Country houses for sale

House prices in 2008

What is going to happen to house prices in Britain over the next twelve months? As a nation obsessed with house prices and the weather ? surely two of the most stubbornly unpredictable things there can be ? we continue to wonder about both on a daily basis. And for many it finally seems that, along with the chilly winds and dark evenings which mark the onset of winter come some equally chilly prospects for the housing market.

As headlines continue to feature the credit crunch in the UK, the effects of the sub prime crisis in the US, and gloomy prospects for the big banks, it seems a worthwhile project to try and separate the dramatic headlines in the press from what is actually happening in the property market.

Overvaluation, as discussed in the latest IMF report, is certainly an issue in the UK. House prices have risen by unprecedented levels over the past decade (prices trebled between 1995 and 2005) fuelled by a buoyant economy, low unemployment, banks offering very generous mortgages, and that old favourite supply and demand.

The property market inevitably follows the economy in cycles, and it is worth going back in time a bit to see at what point we might now be in such a cycle. Going back to 2003 – the so-called year of the north, when prices rose 8% in London and 30% in the north ? prices had been rising by at least 1% every month for the past 18 months. Going into 2004 we saw further protracted growth and a slightly incredulous press again insisting such a state of affairs couldn’t last. By the end of the year inflation had eased to 12.7%, down from 14%, 25% and 16% year-on-year growth in 2001, 2002 and 2003 respectively, but could hardly have said to have crashed.

2005 saw a further slowing of growth, and when prices rose sharply throughout 2006, and the Bank of England responded in kind by rising interest rates, many thought the beginning of 2007 would see a calm property market as things cooled off. However, the delayed effect of the rate rises, continued lack of supply and demand, lenders offering over 125% mortgages and most of all, consumer confidence that prices would continue as they had been for the foreseeable future meant that the market continued to outperform beyond anybody’s expectations for the first half of the year. In the second half of the year the planned introduction of HIPs meant people were keen to sell before the August introduction date; indeed the market cooled in August, as interest rate rises and affordability issues began to really take over, as one would expect.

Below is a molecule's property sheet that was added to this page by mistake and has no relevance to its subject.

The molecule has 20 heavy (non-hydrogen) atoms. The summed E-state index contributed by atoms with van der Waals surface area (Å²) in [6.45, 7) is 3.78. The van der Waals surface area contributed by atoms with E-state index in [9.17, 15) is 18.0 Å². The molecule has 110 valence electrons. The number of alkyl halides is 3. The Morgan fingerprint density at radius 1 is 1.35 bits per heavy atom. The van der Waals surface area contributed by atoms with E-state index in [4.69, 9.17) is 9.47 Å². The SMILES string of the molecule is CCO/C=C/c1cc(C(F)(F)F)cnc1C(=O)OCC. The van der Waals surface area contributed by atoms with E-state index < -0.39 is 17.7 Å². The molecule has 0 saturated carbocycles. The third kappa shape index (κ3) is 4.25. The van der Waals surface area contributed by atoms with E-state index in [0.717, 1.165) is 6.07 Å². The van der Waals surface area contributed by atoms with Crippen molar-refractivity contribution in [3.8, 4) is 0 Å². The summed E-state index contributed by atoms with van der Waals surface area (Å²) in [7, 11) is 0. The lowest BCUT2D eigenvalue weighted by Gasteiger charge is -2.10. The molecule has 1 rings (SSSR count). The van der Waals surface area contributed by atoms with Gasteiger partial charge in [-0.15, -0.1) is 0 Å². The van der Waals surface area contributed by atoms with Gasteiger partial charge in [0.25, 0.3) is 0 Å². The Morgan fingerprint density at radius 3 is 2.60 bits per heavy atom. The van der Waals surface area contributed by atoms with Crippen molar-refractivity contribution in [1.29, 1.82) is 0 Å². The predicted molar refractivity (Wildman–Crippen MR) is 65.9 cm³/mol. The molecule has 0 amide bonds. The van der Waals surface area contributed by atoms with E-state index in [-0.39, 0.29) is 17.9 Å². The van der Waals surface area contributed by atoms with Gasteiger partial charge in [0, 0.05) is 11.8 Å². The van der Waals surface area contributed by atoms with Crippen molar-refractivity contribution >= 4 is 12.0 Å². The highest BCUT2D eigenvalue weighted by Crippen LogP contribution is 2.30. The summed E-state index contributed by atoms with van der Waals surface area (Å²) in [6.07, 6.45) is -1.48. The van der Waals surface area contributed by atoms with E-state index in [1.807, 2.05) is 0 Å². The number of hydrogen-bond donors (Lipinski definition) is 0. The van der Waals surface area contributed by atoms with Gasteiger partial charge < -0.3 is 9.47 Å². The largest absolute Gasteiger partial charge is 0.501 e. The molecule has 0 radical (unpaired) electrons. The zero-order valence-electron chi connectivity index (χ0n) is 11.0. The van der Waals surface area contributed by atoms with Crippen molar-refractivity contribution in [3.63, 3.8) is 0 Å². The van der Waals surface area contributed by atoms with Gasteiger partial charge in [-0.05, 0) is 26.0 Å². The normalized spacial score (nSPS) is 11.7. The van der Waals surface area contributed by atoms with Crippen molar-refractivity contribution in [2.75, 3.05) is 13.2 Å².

Now, in November, we are in a situation where house prices are higher than they should be, but it should not be forgotten that this is also still due to low unemployment and a strong economy, with people perfectly prepared to spend more of their spare cash on a mortgage than they have before. But the dreaded credit crunch is upon us, and finally, after months of people warning the property market was going to crash we see a market which has cooled, and prices which are no longer rising exponentially. Those that look to the crisis in the US predict hellfire, but sensibly what we seem to be looking towards is a long overdue period of stability and realism wheras previously lending at the rates people were offered was unsustainable.

Banks and building societies are always keen to get first time buyers onto the property ladder as they support the rest of the market, but tempting them to make that leap with mortgages which, when reviewed after two years of price growth, will become impossible to pay is no way to keep the rest of the market healthy. First time buyers should, and will in time, hopefully be able to take advantage of the fact that smaller houses will be easier to buy, and that will kickstart things again, which is the way the cycle operates.

For now however, although lenders will not offer oodles of cash to those who are at risk of not paying back, they are not going to stop giving mortgages to those whose credit is good, at realistic rates of repayment, in the expectation that they will still make money out of borrowing. Most companies who produce house price indices expect a couple of years of 0% growth at the worst, and after appreciation seen on the scale many have witnessed in the past ten years ? growth of 60% easily in some areas ? this is hardly the end of the world.

Those who still forsee the appearance the four horsemen of the property apocalypse over the horizon will continue to do so, but its worth remembering if you are thinking about buying or selling at the moment, or indeed next year, that the most important factor in all this is the confidence of those who are involved. Realistic pricing and expectations will ensure the market will remain strong where demand is strong, and may dip slightly in other more volatile areas, but as long as nobody panics prices will not crash. And ‘House prices will not crash’ doesn’t sell newspapers, which is no terrible thing, as long as you’re not paying your mortgage courtesy of a daily rag, of course?